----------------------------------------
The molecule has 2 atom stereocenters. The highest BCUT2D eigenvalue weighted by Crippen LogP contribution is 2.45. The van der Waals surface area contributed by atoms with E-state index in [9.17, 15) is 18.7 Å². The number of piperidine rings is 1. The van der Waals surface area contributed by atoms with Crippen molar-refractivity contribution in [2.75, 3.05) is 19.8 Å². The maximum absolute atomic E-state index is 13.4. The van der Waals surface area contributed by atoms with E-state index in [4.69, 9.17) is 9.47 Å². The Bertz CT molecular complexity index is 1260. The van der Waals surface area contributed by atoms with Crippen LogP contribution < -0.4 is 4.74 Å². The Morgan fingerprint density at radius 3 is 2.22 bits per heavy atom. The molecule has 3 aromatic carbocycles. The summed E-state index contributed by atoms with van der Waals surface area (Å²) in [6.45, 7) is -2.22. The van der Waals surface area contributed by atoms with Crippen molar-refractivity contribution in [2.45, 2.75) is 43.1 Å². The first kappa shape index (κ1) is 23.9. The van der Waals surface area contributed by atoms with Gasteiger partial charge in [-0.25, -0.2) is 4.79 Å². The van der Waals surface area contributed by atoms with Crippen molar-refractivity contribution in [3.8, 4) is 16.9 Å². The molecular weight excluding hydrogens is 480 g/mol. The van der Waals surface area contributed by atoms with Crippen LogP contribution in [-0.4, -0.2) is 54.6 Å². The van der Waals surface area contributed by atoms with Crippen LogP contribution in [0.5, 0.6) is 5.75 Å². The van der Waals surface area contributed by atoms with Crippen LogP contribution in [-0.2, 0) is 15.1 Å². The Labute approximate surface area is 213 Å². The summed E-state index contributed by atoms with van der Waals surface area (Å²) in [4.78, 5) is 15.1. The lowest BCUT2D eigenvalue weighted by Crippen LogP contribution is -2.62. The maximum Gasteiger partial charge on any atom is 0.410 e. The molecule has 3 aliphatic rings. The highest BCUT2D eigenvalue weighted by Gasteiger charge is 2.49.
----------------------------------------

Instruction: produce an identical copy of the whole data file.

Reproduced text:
The molecule has 2 atom stereocenters. The highest BCUT2D eigenvalue weighted by Crippen LogP contribution is 2.45. The van der Waals surface area contributed by atoms with E-state index in [9.17, 15) is 18.7 Å². The number of piperidine rings is 1. The van der Waals surface area contributed by atoms with Crippen molar-refractivity contribution in [2.75, 3.05) is 19.8 Å². The maximum absolute atomic E-state index is 13.4. The van der Waals surface area contributed by atoms with E-state index in [4.69, 9.17) is 9.47 Å². The Bertz CT molecular complexity index is 1260. The van der Waals surface area contributed by atoms with Crippen LogP contribution < -0.4 is 4.74 Å². The Morgan fingerprint density at radius 3 is 2.22 bits per heavy atom. The molecule has 3 aromatic carbocycles. The summed E-state index contributed by atoms with van der Waals surface area (Å²) in [6.45, 7) is -2.22. The van der Waals surface area contributed by atoms with Crippen molar-refractivity contribution in [2.45, 2.75) is 43.1 Å². The first kappa shape index (κ1) is 23.9. The van der Waals surface area contributed by atoms with Gasteiger partial charge in [-0.25, -0.2) is 4.79 Å². The van der Waals surface area contributed by atoms with Crippen molar-refractivity contribution in [3.8, 4) is 16.9 Å². The molecular weight excluding hydrogens is 480 g/mol. The van der Waals surface area contributed by atoms with Crippen LogP contribution in [-0.4, -0.2) is 54.6 Å². The van der Waals surface area contributed by atoms with Crippen LogP contribution in [0.5, 0.6) is 5.75 Å². The van der Waals surface area contributed by atoms with Crippen LogP contribution in [-0.2, 0) is 15.1 Å². The Labute approximate surface area is 213 Å². The summed E-state index contributed by atoms with van der Waals surface area (Å²) in [4.78, 5) is 15.1. The lowest BCUT2D eigenvalue weighted by Crippen LogP contribution is -2.62. The maximum Gasteiger partial charge on any atom is 0.410 e. The molecule has 3 aliphatic rings. The highest BCUT2D eigenvalue weighted by Gasteiger charge is 2.49.